Two years ago, Algeria’s army displaced the ostensibly constitutional regime of Chadli Benjedid to forestall an all-but-certain victory of the Islamic Salvation Front (FIS) in a second round of elections scheduled for a few weeks later. The chief consequence of that army intervention is a war whose daily savagery has killed between 20,000 and 30,000 people, most of these in 1994.
This war has been mostly invisible on the outside. The glimpses available through the media have chiefly highlighted the atrocities of the Armed Islamic Group (GIA). The army’s use of napalm and summary executions, for instance, passes without notice or comment. That the armed Islamist factions have targeted Algerian intellectuals, women and journalists is well known. Less obvious has been the state’s efficient muzzling of the Algerian press. One Algerian who still publishes a critical intellectual journal there told us recently that what he personally fears most is a state-sponsored attack made to look like the work of an Islamist hit squad.
This friend made several other crucial points. First, the continuity of today’s military regime with its predecessors outweighs the rupture of the January 1992 coup. Second, a core project of the Chadli government was to transform Algeria’s economy along doctrinaire free-market lines; the reformist wing of the political elite originally encouraged the “Islamic trend” as a way of outflanking liberalization’s opponents both in the state apparatus and in society at large.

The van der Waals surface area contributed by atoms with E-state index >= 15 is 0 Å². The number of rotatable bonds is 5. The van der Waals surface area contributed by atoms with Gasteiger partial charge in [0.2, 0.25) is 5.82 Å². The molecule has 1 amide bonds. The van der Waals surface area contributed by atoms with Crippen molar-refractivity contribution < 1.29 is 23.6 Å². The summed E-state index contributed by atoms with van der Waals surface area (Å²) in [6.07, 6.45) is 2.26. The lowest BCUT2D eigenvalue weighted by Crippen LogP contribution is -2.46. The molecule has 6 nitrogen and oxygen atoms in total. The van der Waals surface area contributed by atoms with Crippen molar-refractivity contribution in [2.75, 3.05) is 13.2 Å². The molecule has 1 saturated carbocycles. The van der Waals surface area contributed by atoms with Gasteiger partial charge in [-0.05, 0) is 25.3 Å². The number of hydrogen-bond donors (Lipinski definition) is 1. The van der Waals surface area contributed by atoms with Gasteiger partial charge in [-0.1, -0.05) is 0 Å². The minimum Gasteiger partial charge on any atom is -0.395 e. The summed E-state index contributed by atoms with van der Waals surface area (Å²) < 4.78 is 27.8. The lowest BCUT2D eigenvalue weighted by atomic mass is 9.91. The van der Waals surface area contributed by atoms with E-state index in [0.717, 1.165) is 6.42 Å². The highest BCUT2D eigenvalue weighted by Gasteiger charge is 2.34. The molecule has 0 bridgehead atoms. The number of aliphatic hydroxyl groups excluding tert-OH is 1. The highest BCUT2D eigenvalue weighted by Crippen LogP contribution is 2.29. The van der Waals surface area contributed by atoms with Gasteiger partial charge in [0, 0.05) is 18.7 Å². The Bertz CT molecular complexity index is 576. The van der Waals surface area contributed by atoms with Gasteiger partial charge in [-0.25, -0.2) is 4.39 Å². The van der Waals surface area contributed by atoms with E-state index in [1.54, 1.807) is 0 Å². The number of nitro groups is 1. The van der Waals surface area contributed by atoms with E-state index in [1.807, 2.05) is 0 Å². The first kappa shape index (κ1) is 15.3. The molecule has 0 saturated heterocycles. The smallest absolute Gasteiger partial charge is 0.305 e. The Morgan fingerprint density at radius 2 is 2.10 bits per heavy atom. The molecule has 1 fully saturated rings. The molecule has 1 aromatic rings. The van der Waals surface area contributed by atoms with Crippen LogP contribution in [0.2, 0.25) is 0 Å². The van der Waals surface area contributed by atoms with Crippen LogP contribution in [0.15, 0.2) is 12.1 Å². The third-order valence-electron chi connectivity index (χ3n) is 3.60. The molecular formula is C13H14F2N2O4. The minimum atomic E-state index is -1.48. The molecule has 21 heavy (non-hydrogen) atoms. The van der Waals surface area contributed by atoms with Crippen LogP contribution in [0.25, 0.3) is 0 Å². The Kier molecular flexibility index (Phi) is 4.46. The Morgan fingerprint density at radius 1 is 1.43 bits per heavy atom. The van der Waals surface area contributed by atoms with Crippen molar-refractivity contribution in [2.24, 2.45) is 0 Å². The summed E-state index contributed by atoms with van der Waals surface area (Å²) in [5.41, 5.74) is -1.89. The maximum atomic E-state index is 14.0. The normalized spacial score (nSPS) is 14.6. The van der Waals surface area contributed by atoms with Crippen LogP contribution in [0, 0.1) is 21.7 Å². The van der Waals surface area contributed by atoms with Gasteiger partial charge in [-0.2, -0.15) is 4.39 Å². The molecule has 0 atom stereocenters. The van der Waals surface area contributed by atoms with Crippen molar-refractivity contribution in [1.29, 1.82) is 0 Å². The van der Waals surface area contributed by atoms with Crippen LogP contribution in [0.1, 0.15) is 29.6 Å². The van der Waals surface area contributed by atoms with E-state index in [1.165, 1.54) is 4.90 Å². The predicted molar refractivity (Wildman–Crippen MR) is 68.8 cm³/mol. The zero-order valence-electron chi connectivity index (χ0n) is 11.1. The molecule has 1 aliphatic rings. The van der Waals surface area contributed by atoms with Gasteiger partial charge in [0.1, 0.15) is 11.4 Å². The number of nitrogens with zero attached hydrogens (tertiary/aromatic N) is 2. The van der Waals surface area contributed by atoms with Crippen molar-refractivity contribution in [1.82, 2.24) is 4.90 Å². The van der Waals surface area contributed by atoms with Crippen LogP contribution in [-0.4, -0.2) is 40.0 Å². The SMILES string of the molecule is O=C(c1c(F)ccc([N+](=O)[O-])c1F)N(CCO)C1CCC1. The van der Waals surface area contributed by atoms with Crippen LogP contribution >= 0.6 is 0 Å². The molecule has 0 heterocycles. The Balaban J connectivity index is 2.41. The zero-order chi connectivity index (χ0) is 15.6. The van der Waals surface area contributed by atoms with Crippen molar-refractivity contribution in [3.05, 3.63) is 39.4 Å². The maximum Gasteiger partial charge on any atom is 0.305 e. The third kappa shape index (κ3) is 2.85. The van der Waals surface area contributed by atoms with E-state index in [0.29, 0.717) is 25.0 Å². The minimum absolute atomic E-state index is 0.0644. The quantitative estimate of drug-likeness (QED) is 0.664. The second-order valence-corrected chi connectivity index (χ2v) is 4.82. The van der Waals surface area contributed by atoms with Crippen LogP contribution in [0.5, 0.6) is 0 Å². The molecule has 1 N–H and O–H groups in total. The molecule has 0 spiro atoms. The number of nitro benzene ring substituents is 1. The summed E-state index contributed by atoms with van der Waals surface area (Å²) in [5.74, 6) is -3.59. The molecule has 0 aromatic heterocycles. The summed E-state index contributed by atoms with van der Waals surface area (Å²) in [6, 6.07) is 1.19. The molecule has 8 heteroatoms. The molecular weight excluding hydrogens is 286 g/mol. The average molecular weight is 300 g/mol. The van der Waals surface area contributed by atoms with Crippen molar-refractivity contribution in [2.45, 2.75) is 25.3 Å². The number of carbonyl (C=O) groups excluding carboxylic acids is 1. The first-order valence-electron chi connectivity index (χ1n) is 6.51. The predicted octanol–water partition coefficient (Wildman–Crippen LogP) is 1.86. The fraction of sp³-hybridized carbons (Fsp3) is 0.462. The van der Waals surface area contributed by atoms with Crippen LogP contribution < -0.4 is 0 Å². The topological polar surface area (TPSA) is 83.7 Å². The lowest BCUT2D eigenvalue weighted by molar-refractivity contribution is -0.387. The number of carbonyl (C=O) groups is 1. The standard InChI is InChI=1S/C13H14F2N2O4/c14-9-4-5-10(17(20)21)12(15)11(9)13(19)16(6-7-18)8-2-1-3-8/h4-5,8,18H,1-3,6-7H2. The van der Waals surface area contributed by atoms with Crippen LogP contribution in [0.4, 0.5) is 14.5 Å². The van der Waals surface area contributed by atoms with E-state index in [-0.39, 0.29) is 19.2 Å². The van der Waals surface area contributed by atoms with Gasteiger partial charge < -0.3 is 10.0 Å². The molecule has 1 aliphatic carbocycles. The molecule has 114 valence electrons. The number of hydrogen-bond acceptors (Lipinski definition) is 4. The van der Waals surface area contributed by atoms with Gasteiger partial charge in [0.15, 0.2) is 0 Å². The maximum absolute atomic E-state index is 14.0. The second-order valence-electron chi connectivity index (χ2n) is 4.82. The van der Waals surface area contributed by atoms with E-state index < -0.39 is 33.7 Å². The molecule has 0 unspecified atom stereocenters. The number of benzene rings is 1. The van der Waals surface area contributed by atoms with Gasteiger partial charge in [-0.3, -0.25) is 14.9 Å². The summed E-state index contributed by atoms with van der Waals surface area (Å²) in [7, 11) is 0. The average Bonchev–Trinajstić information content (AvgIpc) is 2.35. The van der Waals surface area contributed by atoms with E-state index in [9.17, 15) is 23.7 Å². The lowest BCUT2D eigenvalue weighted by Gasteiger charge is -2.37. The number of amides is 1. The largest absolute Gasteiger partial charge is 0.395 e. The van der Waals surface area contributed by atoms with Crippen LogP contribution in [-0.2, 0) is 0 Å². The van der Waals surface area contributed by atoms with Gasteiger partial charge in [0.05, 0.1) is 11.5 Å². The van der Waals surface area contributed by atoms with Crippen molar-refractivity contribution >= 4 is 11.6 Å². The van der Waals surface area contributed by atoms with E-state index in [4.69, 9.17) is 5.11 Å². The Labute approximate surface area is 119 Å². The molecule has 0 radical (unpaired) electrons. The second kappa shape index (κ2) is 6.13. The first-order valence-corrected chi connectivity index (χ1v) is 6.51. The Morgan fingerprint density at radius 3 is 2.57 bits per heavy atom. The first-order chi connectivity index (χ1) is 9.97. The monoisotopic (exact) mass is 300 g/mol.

Third, he said, this civil war only engages civilians as victims. It is a war between armed groups of a state and an Islamist opposition, both of them fragmented. “When the armed opposition groups took control of whole regions during Ramadan [March-April] 1992,” he noted, “there was no popular outpouring such as happened in Iran.” His outlook is for a scenario resembling Colombia or Peru, where the state controls economically and politically strategic points but whole areas remain outside of its domain. While far from ideal, the situation could be worse from the perspectives of the regime and the international bankers who do not wish to write off Algeria’s $26 billion debt: “All the important issues — democratic institutions, social justice, corruption — have been subordinated to the terrorist question. A perfect foil for keeping the army in power.”
This scenario, though it incorporates the reality of Algeria’s debt trap, may understate the extent of popular support for some sort of Islamist regime. The Islamists themselves, moreover, have persistently avoided articulating opposition, even at a level of populist demagoguery, to the plans of the Algerian free marketeers. This is one reason why Washington, unlike Paris, has argued for “a strategy of inclusion and reconciliation” rather than simple repression in Algeria — an approach that stands in marked contrast to its support for “eradication” policies when it comes to Islamist opposition forces in Egypt and Palestine.